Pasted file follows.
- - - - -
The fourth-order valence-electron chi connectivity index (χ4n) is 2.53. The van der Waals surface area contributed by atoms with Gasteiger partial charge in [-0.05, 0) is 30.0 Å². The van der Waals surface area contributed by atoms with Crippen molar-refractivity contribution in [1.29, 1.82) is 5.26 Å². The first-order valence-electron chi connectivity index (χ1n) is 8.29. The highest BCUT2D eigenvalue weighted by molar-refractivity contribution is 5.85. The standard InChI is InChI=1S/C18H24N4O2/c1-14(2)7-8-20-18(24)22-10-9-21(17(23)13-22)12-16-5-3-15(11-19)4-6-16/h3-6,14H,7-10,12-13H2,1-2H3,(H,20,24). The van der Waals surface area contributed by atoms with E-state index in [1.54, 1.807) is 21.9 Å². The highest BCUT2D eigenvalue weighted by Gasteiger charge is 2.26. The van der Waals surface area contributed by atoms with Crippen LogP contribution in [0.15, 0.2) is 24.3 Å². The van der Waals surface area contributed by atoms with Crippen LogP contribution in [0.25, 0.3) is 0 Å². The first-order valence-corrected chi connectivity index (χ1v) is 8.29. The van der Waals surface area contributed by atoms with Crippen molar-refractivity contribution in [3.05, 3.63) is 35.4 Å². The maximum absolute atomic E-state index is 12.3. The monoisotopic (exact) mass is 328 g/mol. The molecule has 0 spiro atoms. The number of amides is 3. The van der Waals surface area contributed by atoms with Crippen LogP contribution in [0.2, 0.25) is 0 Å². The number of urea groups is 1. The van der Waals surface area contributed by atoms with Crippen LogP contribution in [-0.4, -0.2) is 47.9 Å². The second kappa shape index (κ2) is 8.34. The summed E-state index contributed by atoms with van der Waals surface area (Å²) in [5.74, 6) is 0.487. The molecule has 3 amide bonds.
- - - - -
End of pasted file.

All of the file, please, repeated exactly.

The fourth-order valence-electron chi connectivity index (χ4n) is 2.53. The van der Waals surface area contributed by atoms with Gasteiger partial charge in [-0.05, 0) is 30.0 Å². The van der Waals surface area contributed by atoms with Crippen molar-refractivity contribution in [1.29, 1.82) is 5.26 Å². The first-order valence-electron chi connectivity index (χ1n) is 8.29. The highest BCUT2D eigenvalue weighted by molar-refractivity contribution is 5.85. The standard InChI is InChI=1S/C18H24N4O2/c1-14(2)7-8-20-18(24)22-10-9-21(17(23)13-22)12-16-5-3-15(11-19)4-6-16/h3-6,14H,7-10,12-13H2,1-2H3,(H,20,24). The van der Waals surface area contributed by atoms with E-state index in [1.54, 1.807) is 21.9 Å². The highest BCUT2D eigenvalue weighted by Gasteiger charge is 2.26. The van der Waals surface area contributed by atoms with Crippen LogP contribution in [0.15, 0.2) is 24.3 Å². The van der Waals surface area contributed by atoms with Crippen LogP contribution in [0.25, 0.3) is 0 Å². The first-order valence-corrected chi connectivity index (χ1v) is 8.29. The van der Waals surface area contributed by atoms with Crippen molar-refractivity contribution in [3.05, 3.63) is 35.4 Å². The maximum absolute atomic E-state index is 12.3. The monoisotopic (exact) mass is 328 g/mol. The molecule has 0 spiro atoms. The number of amides is 3. The van der Waals surface area contributed by atoms with Crippen LogP contribution in [0.2, 0.25) is 0 Å². The number of urea groups is 1. The van der Waals surface area contributed by atoms with Crippen LogP contribution in [-0.4, -0.2) is 47.9 Å². The second kappa shape index (κ2) is 8.34. The summed E-state index contributed by atoms with van der Waals surface area (Å²) in [5.74, 6) is 0.487. The molecule has 3 amide bonds.